The International Monetary Fund (IMF) has given Nigeria $6. 8 billion facilities between 2020, in the wake of the COVID-19 Pandemic till date.
The Resident Representative for Nigeria, Mr. Ari Aisen while presenting the latest Sub-Saharan Africa Regional Economic Outlook, in Abuja, yesterday, said that Nigeria received $3. 4 billion in Special Drawing Rights and a similar amount in addition as loan from the Fund.
He expressed concerns that many African countries, including Nigeria, would face a critical problem with debt servicing unless actions were immediately taken to significantly raise revenue.
According to him, over 80 per cent of federal government revenue was going into debt servicing, describing it as an “existential problem.”
He added, “It is a reflection of low revenue. It is an existential issue for Nigeria. It is essential for macro-economic stability. It is important for the provision for social service.”
He flayed the Nigerian economic situation in which as an oil exporter, it was not able to take advantage of the current high oil prices to build reserves but also faced low earnings due to the petroleum products subsidy.
According to him, with a monthly N500 billion petrol subsidy bill, the nation could hit a record N6 trillion subsidy, at the end of the year.
He expressed optimism that the Dangote Refinery would reduce fuel importation when completed, in order to reduce the subsidy burden.
On the economic outlook for the continent, Mr. Aisen identified key priority areas: how to reduce debt vulnerabilities; balance inflation and growth; and manage foreign exchange rate pressures.
He said that with, “unrivalled potential for renewable energy and an abundance of minerals, a successful transition offers opportunities for diversification and job creation; ensuring the green transition is also a just transition.”
The IMF Representative said that fragile and conflict-affected African countries were at the risk of falling further behind in terms of development, especially now that the world economy was faced with an unprecedentedly high energy and food prices.
According to him, the Fund had done a lot to help African countries, South of the Sahara, having given them the $23 billion Special Drawing Rights allocation and planning to re-channel additional $100 billion SDR from developed countries.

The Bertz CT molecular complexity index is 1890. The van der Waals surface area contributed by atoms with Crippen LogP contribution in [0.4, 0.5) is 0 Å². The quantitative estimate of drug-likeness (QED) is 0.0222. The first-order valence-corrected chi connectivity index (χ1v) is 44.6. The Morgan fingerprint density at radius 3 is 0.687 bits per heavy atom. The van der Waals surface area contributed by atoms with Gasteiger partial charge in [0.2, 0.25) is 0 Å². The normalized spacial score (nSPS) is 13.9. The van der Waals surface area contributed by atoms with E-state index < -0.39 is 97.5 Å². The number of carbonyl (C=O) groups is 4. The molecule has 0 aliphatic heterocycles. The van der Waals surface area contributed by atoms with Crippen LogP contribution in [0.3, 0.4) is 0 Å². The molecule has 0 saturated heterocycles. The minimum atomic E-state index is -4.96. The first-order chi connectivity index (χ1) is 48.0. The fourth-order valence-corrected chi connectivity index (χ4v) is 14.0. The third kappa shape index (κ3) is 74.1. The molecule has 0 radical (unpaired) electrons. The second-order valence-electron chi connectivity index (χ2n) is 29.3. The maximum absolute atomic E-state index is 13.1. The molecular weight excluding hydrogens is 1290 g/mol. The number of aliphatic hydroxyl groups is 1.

The Rep said that Africa needed $425 billion to recover from the COVID-19 pandemic, in addition to $30–50 billion per year for climate adaptation and $ 6-10 billion annually for commodity import.
In his remarks, the Director-General of the Budget Office, Mr. Ben Akabueze, disagreed with Mr. Aisen on his debt service/revenue figures.
According to the DG, debt service/revenue was 76 per cent , but admitted that even at that level, it was way far too high.
“There is no doubt that the debt servicing –revenue is way beyond what we want it to be,” adding that the federal government had taken steps to significantly increase revenue.
He added that additional revenue was the only choice before the government but assured that the nation would not default in its debt servicing obligations, having made it a priority.
Mr. Akabueze regretted that vested interests had made the removal of petrol subsidy very difficult over the years saying, “when you try to remove subsidy or raise tariffs, you get summons, you see resolutions get passed, asking you not to.”
He said that when the executive prepared the 2022 budget, it was with the understanding that the petrol subsidy would be removed but that somehow, that move was frustrated.
In his contribution, the Director of Policy at the Central Bank of Nigeria, Dr. Hassan Mahmoud explained that the Monetary Policy Rate (MPR was recently raised in order to ensure an environment in which the nation could still attract investors and to prevent capital outflows that could hurt the nation’s economy.